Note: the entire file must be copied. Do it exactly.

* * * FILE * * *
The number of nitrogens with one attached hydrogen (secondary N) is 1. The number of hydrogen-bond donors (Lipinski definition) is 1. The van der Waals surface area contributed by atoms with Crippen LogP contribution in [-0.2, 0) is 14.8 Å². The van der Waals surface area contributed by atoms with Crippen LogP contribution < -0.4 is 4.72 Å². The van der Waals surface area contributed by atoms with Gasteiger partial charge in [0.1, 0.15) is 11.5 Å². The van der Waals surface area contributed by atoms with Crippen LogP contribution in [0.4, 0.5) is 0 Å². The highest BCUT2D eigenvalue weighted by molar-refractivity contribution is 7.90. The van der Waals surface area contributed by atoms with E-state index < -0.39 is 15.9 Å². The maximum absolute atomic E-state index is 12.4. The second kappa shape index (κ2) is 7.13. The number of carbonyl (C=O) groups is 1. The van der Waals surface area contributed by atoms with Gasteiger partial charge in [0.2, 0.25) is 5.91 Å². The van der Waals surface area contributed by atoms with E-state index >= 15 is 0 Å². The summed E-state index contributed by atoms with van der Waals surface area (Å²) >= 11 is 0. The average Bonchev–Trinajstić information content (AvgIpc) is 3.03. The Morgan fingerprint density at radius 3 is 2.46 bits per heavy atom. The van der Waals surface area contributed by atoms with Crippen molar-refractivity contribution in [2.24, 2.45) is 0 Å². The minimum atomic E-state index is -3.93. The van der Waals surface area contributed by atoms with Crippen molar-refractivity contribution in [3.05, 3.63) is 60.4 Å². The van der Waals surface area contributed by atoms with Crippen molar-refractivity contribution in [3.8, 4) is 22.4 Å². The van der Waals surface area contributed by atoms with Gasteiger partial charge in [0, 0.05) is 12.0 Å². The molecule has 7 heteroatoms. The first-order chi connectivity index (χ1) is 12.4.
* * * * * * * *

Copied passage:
The number of nitrogens with one attached hydrogen (secondary N) is 1. The number of hydrogen-bond donors (Lipinski definition) is 1. The van der Waals surface area contributed by atoms with Crippen LogP contribution in [-0.2, 0) is 14.8 Å². The van der Waals surface area contributed by atoms with Crippen LogP contribution < -0.4 is 4.72 Å². The van der Waals surface area contributed by atoms with Gasteiger partial charge in [0.1, 0.15) is 11.5 Å². The van der Waals surface area contributed by atoms with Crippen LogP contribution in [0.4, 0.5) is 0 Å². The highest BCUT2D eigenvalue weighted by molar-refractivity contribution is 7.90. The van der Waals surface area contributed by atoms with E-state index < -0.39 is 15.9 Å². The maximum absolute atomic E-state index is 12.4. The second kappa shape index (κ2) is 7.13. The number of carbonyl (C=O) groups is 1. The van der Waals surface area contributed by atoms with Gasteiger partial charge in [0.2, 0.25) is 5.91 Å². The van der Waals surface area contributed by atoms with E-state index >= 15 is 0 Å². The summed E-state index contributed by atoms with van der Waals surface area (Å²) >= 11 is 0. The average Bonchev–Trinajstić information content (AvgIpc) is 3.03. The Morgan fingerprint density at radius 3 is 2.46 bits per heavy atom. The van der Waals surface area contributed by atoms with Crippen molar-refractivity contribution in [2.24, 2.45) is 0 Å². The minimum atomic E-state index is -3.93. The van der Waals surface area contributed by atoms with Crippen molar-refractivity contribution in [3.05, 3.63) is 60.4 Å². The van der Waals surface area contributed by atoms with Crippen molar-refractivity contribution in [3.8, 4) is 22.4 Å². The van der Waals surface area contributed by atoms with Gasteiger partial charge in [0, 0.05) is 12.0 Å². The molecule has 7 heteroatoms. The first-order chi connectivity index (χ1) is 12.4.